Eni is planning a second liquefied natural gas production vessel offshore Mozambique that could be built in less than four years to help Europe diversify supplies of the fuel, according to a company executive.
The Italian oil and gas producer’s potential project would complement its $7-billion Coral-Sul FLNG platform moored off Mozambique’s northern coast that’s scheduled to start exporting the fuel this year. If Eni decides to proceed by early 2023, output could begin even before TotalEnergies SE’s $20-billion onshore project that abruptly halted construction last year due to security issues.
European nations are seeking new energy sources after Russia’s invasion of Ukraine, causing gas prices for the bloc to jump more than four times higher than a year ago. For Mozambique, a second floating LNG export platform would help boost gas exports slowed by multiple delays.
“This is a great opportunity, to develop its resources and bring significant revenues,” Guido Brusco, Eni’s chief operating officer of natural resources said in an online interview with Bloomberg last week. “It is also a great opportunity for Europe to diversify their supplies. In this context, a project that could be delivered in less than four years has a tremendous opportunity window.”
Before reaching a final investment decision, the company will need to agree to with partners including ExxonMobil Corp., China National Petroleum Corp. and Mozambican state-owned Empresa Nacional de Hidrocarbonetos. Eni is responsible for offshore projects with ExxonMobil in charge of onshore assets. ENH didn’t respond to questions seeking comment.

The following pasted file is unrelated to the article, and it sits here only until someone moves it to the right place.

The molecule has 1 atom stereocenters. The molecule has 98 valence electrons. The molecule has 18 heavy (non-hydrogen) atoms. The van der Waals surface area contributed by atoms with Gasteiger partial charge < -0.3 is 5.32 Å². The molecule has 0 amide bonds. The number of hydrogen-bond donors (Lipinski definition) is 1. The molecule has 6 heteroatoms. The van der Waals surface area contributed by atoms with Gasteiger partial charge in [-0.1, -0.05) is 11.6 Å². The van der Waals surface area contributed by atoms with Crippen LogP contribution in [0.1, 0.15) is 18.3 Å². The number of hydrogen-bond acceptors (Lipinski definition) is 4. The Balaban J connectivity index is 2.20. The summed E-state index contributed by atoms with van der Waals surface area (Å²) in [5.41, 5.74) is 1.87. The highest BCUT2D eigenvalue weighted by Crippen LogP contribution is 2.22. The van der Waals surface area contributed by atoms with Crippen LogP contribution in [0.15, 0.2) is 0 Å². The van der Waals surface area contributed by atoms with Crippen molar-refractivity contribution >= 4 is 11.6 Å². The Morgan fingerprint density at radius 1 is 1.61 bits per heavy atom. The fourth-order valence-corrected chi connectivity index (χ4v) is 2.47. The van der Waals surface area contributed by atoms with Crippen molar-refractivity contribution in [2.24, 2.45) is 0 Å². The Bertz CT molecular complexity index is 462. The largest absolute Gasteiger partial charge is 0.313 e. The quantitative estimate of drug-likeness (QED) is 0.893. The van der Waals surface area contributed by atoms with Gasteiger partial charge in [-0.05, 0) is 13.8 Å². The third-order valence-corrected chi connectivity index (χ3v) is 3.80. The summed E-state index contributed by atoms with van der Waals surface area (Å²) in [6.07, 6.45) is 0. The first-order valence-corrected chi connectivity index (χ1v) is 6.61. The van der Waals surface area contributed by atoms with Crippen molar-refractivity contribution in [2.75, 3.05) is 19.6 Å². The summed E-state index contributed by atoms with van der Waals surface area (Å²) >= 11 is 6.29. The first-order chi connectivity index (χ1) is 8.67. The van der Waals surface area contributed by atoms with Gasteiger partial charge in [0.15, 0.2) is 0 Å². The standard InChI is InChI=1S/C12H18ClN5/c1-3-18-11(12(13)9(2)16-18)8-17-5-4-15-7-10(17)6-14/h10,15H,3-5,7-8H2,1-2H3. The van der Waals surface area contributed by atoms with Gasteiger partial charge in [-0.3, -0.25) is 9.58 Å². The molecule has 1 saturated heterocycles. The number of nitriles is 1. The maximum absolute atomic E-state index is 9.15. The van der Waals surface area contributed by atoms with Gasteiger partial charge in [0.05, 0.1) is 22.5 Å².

Coral-Sul has remained on schedule for first exports this year despite supply-chain lags caused by the pandemic. Located more than 50 kilometers (31 miles) offshore, it’s also been unaffected by an insurgency linked to Islamic State that led TotalEnergies to freeze work last year on an onshore project that’s planned to have almost four times the capacity of the floating vessel.
“I believe that to fully develop Mozambique’s considerable gas resources, the right decision is to move toward both an onshore concept and an offshore concept,” Brusco said.
The insurgency, which started in 2017 and has left at least 4,131 people dead, has also delayed a final investment decision from ExxonMobil for an onshore development the company plans together with Eni and the other consortium partners.
It’s crucial to move quickly, as demand for floating LNG platforms and the materials needed to build them will increase, said Brusco. “In the current situation, time is of essence.”